Companies have been using that word to justify building internet-based empires out of a mish-mash of assets with hard-to-identify synergies. Asian players like China’s Alibaba and Japan’s Softbank are amongst biggest fans of this unhelpful jargon.
Reforms targeting reckless lending, homebuilding and graft have stopped the mess getting worse. Behaviour won’t really change until China deals with its backlog of bad debts, empty houses and dirty secrets. This would be a good year to sweep the skeletons from the closet.
Everything is going up in private equity except deal volume. Acquisition multiples are at a record high, as is competition from corporate buyers. For big firms such as Apollo and Blackstone, $1.5 trln of purchasing power may be tough to deploy without cratering returns.
The Morgan Stanley and BofA CEOs each marks five years in charge in 2015. Neither has had an easy time of it. Gorman, though, ought to be able to lead his firm back above a 10 pct ROE – an important, if humdrum, ambition. Moynihan’s lending behemoth remains a ways off that.
A safe-haven currency can invite economic trouble. The Swiss central bank is up to the challenge. It started with market intervention and has now introduced a negative overnight rate. The Swiss realise that money is more of a policy tool than a store of value.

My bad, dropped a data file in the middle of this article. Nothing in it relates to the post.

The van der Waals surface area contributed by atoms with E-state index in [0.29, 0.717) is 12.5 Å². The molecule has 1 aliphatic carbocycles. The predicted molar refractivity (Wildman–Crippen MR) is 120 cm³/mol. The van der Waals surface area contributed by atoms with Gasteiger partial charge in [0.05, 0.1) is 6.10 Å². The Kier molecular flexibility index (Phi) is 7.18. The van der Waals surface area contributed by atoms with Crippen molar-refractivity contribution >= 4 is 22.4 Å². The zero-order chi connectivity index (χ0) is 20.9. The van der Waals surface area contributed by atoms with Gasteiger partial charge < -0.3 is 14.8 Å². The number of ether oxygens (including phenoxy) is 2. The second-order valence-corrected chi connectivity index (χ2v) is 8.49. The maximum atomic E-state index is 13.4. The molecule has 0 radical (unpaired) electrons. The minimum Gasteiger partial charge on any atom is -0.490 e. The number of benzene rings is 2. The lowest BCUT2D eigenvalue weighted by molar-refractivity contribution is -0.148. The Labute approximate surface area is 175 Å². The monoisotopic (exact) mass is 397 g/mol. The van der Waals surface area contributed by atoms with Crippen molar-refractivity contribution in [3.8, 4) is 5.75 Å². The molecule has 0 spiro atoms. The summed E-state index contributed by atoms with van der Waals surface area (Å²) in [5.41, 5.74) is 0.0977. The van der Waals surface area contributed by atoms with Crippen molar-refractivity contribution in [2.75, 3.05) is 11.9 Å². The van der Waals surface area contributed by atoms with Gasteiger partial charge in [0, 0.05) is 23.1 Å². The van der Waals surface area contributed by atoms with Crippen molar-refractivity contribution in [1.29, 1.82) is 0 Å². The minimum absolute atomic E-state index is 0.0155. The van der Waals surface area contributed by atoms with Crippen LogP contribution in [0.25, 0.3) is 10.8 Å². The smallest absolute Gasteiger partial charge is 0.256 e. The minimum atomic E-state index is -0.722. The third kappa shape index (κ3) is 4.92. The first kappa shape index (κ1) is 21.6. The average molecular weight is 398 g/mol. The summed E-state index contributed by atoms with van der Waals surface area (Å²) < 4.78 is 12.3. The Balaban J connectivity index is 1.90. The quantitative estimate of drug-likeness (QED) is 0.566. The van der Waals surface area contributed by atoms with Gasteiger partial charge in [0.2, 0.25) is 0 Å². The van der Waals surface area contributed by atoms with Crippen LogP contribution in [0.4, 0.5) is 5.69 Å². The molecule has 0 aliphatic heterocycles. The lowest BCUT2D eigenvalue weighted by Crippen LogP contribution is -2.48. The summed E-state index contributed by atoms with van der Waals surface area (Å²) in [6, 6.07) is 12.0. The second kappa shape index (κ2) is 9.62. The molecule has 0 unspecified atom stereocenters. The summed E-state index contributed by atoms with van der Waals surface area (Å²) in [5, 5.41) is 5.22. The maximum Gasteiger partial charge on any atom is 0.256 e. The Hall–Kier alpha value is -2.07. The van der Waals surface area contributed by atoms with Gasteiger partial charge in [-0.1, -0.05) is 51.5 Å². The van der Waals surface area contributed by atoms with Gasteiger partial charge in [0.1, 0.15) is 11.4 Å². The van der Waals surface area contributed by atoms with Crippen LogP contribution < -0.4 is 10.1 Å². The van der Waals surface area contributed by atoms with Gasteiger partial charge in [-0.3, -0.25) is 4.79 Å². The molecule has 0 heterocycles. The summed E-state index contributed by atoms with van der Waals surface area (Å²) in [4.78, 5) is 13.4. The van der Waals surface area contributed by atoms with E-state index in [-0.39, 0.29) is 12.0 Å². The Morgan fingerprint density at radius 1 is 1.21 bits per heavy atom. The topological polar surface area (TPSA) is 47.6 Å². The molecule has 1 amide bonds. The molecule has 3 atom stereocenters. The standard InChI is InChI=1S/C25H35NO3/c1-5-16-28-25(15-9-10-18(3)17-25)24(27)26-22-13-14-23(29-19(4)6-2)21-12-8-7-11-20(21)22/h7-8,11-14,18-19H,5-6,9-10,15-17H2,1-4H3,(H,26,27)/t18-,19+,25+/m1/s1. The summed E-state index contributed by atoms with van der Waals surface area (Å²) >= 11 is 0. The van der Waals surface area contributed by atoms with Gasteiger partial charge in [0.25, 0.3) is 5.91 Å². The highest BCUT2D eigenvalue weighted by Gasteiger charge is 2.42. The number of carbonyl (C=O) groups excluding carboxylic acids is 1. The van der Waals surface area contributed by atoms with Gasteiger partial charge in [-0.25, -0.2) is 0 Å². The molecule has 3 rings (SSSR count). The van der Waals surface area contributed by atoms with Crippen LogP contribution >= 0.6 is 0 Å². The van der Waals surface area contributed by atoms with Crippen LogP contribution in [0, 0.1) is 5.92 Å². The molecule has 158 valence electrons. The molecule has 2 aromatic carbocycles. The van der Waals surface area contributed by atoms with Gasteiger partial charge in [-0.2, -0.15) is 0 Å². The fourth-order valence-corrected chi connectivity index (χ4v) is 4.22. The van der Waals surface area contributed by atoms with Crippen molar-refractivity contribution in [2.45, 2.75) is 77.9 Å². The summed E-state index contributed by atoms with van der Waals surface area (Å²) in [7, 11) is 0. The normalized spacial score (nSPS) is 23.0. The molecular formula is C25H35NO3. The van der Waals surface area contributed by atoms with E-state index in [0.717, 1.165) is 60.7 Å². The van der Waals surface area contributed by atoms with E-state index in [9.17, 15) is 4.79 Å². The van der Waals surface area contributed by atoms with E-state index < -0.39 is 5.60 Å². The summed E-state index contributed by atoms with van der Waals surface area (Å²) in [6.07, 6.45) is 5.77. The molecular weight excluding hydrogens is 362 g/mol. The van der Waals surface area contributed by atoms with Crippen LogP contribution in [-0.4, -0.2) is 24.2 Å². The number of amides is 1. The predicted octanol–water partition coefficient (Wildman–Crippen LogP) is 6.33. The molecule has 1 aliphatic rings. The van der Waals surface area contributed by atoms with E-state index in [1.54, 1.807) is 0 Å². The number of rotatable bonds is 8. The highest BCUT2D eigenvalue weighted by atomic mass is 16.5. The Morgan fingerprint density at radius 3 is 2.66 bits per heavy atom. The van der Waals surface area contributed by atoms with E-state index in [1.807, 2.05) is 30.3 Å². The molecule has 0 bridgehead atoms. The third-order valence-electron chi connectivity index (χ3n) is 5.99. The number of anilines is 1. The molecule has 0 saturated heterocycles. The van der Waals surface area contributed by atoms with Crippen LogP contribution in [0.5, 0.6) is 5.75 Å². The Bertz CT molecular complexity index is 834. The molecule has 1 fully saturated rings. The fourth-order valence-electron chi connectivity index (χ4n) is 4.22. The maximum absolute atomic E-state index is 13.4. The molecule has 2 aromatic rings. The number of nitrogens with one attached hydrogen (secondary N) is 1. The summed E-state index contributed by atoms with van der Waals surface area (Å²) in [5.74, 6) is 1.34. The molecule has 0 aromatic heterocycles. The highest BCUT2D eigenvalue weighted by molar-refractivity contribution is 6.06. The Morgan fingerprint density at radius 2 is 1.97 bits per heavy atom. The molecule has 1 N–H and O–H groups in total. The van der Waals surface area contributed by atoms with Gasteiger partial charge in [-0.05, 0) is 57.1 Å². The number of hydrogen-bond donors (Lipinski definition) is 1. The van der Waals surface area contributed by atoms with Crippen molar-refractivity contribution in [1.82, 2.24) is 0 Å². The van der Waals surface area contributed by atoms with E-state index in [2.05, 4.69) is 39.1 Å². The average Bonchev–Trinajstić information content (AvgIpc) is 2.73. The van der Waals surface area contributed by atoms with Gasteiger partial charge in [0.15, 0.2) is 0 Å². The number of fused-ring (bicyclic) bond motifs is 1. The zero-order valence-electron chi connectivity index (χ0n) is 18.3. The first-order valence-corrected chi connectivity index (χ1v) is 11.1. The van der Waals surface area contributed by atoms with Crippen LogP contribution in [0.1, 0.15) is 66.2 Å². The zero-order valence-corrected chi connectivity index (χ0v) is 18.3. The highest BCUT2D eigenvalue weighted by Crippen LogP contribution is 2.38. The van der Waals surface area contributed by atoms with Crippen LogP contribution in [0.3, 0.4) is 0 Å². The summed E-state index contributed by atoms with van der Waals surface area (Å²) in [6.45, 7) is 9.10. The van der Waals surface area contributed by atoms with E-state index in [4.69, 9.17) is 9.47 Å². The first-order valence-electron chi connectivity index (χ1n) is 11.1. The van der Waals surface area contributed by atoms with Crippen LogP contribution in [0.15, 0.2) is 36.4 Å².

Assume the economy expands as briskly in the next 20 years as in the past decade. Its share of world GDP could top 35 percent, a Breakingviews calculator shows. A static workforce would have achieved heroic productivity gains. If it doesn’t, China’s slowdown has only just begun.
The U.S. cosmetics company’s Chinese subsidiary gave officials handbags, holidays and cash to access a huge market. The rationale: muddy markets make dirty hands. Avon has learned its lesson with a $135 mln fine. Elsewhere in China, the belief that bribery pays remains engrained.
The hacking scandal at the Japanese conglomerate’s Hollywood studio isn’t just embarrassing. It’s a business problem for a company already struggling to turn itself around. Herewith, a fictional selection of internal messages Sony’s board ought to be fielding.
Robert Cyran and Reynolds Holding discuss Juno Therapeutics' IPO and the prospects for its cancer drug as well as other promising technologies in the booming sector.Video
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